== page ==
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  • Bob Dylan said Don't Look Back, and really I didn't much. Except for halfway through the trip when I pondered if it was possible that one of the cats had actually been INSIDE the house when we locked up. I pictured him tearing through a window to get out, or ransacking the catfood that was left in the house. But, no, seriously, that couldn't have happened, and if it had, what could I do about it from New Mexico? (Don't worry, everything was just fine when we got back:)

    That first night was pretty thrilling. Getting the hang of driving a 30 ft vehicle. Driving west into the sunset, literally. Naturally, I was trying to get as far as I could the first night, so we would have more time to spend in New Orleans on day 2. So, I pressed on across Georgia on a very dark and lonely, but well paved, hwy 96. Through Junction City and Geneva, on to Columbus and crossing the Alabama State Line (and into central time zone) at Phenix City (yes, that IS how it is spelled).

    Now, I knew we weren't going to be spending much time wherever we slept, and driving past 9pm in most cases means that the campground gates will be closed, so I was seeking out an alternative before we left. I had been told that Walmart Stores welcome RVers to stay overnight in their parking lots. Sounds inglamorous, but cheap and effective. The only problem is, that upon further investigation, it turns out that many of the Walmarts can't allow it (because of local ordinances) or have stopped allowing it because of abuse. So I found another option! Flying J/Pilot travel centers welcome RVers to park overnight in their "special RV spaces". These are typically truck stop/gas station/restaurant/convenience stores and my experience is that they are well lit, busy places at all hours of the night.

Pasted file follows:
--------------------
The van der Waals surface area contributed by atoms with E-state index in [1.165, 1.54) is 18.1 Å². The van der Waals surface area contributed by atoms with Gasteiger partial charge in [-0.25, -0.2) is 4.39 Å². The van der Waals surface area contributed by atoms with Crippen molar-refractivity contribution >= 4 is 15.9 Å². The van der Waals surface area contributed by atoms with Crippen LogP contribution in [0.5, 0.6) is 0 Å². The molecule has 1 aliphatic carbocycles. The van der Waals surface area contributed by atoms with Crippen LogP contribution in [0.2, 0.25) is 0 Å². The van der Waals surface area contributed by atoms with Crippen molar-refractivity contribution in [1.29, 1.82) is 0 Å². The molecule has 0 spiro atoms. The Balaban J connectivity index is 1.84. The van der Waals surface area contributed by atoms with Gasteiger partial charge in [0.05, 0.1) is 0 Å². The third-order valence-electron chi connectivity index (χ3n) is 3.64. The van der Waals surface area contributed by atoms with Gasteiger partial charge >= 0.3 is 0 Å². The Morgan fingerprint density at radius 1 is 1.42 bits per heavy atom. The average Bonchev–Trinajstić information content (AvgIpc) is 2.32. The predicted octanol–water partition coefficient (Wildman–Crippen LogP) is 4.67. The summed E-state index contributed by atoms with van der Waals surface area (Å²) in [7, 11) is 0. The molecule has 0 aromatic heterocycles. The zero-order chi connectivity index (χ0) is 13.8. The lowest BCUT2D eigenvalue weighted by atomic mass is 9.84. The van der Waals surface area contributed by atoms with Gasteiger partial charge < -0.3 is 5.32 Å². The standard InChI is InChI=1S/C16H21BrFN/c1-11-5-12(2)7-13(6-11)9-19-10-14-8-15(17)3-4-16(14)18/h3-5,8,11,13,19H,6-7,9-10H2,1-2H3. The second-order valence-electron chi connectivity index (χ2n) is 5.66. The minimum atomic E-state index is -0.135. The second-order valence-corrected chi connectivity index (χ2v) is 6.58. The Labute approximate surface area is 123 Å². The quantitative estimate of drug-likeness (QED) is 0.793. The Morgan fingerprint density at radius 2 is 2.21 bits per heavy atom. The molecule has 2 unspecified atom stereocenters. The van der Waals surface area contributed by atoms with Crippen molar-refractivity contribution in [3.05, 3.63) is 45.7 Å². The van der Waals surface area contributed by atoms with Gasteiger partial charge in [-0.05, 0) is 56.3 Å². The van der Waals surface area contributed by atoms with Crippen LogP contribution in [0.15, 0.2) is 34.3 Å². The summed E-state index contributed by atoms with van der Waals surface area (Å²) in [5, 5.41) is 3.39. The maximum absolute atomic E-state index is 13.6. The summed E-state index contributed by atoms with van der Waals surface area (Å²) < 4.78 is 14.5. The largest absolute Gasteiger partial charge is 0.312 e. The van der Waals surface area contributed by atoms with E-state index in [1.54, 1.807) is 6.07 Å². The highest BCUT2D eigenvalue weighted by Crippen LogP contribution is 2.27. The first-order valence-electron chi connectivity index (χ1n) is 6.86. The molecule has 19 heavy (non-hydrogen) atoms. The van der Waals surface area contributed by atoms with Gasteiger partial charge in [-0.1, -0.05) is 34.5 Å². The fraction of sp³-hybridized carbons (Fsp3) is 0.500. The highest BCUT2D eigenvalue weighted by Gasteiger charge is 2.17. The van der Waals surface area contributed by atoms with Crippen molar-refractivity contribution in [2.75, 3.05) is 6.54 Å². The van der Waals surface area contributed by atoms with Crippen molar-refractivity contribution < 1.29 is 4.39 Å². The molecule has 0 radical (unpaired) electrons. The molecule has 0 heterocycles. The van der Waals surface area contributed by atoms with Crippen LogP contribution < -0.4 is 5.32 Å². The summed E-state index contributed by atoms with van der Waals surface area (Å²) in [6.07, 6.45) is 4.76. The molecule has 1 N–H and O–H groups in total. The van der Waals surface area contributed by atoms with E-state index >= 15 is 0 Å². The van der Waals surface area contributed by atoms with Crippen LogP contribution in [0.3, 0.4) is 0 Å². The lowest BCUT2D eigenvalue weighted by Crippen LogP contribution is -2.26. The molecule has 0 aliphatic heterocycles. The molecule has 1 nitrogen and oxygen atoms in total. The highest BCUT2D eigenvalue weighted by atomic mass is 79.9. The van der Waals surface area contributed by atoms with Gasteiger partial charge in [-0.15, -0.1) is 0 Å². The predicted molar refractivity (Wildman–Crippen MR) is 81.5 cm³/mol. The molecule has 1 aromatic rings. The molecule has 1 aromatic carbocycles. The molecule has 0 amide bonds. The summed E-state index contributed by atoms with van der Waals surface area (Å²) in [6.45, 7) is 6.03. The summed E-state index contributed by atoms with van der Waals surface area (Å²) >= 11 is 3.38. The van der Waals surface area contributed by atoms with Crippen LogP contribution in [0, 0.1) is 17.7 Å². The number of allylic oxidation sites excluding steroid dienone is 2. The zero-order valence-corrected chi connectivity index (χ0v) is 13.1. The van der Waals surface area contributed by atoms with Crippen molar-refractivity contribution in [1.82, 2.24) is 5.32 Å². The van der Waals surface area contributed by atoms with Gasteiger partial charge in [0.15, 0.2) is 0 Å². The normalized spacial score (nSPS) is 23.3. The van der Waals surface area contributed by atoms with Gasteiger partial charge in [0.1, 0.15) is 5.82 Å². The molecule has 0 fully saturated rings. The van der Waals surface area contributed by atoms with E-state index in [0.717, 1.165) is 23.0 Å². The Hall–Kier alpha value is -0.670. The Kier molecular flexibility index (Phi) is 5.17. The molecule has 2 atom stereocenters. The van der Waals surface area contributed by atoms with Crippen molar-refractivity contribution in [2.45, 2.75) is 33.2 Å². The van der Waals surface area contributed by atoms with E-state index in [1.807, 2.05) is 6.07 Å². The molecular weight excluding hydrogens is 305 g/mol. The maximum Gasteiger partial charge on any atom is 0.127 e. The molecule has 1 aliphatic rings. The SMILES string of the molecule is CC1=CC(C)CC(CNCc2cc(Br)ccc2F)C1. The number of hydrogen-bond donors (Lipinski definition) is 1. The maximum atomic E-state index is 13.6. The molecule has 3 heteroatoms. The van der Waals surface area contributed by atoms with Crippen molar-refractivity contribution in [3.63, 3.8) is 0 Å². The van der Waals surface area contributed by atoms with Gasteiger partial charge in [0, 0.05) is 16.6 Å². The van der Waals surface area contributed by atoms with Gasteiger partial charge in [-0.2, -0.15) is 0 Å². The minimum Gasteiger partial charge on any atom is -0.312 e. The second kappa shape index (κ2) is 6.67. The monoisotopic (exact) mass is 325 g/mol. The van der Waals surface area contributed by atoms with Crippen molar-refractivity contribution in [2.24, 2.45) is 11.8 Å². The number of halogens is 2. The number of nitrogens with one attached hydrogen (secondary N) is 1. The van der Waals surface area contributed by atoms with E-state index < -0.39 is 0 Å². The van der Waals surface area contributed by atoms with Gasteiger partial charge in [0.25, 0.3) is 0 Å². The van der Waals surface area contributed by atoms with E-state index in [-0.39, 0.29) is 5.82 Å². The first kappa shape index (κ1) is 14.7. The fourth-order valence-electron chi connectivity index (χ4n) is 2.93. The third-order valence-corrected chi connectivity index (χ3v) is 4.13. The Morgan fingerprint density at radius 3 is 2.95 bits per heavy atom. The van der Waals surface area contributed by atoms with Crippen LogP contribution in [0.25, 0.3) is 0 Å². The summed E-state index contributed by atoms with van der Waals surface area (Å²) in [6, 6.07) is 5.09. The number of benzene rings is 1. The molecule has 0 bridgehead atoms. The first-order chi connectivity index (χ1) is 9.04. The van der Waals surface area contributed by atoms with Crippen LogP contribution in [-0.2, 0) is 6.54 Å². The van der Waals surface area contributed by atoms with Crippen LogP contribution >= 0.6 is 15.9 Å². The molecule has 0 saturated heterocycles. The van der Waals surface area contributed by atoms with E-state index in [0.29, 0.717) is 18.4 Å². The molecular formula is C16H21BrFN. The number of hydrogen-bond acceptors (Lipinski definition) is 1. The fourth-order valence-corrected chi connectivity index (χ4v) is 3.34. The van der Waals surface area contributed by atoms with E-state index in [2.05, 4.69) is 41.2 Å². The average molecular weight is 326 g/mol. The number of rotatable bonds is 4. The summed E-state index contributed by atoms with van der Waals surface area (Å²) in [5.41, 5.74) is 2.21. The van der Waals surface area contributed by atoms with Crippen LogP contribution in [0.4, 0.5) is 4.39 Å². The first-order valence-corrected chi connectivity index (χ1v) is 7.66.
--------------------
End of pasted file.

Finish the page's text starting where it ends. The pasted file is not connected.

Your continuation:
I had it all planned out (famous last words). When we reached my planned stopping point, we pulled off the interstate south of Montgomery, and I noticed truckers parked on the side of the off ramp with only their parking lights on (a sure sign that they were sleeping there). Hmmm. Then we turned into the Flying J, and it was very full. In fact, the truck stop side of the plaza, which is supposed to be separate from the rest of the parking was completely filled up, and Truckers had taken about half of the spaces designated for RVs. The rest of the RV spaces were pretty full, but we managed to find one, nice and long. I pulled in, satisfied to be done with our driving and thinking we could get some rest. But there was no way to extend the slides that make the RV a really comfortable, roomy living space. So, we crammed into the beds as is and tried to get some shut eye.

    I wonder if I am the only person who finds diesel exhaust to be completely nauseating. I tossed and turned with the sounds of truck engines rumbling around me and at around 3am another engine close by growled to life. Now I can smell it, and my tired mind is envisioning all 7 of us perishing from its fumes. I keep looking out the windows for the offender, assuming it's those darn truckers who invaded the "special RV spaces". Finally, sleepless and ready to lay into the inconsiderate sod who would dare to poison my family with diesel exhaust, I got up and exited the RV on the passengers side. Imagine my surprise when I realized it was the RV parked 16 inches from our door that was running it's nasty engines at 3 am. That's it, I say to myself, I have got to move. Without many options, I started up the RV and relocated across the parking lot in the "car" side of the lot outside Denny's. There I spent a luxurious three and half hours snoozing away exhaust-free. In fact, I woke up the next morning and took the doggy for a walk with scads of honeysuckles blooming along the bottom of the little hill next to the parking lot.

    So, you live and learn. You get what you pay for. And you stop and smell the honeysuckles whenever you can.
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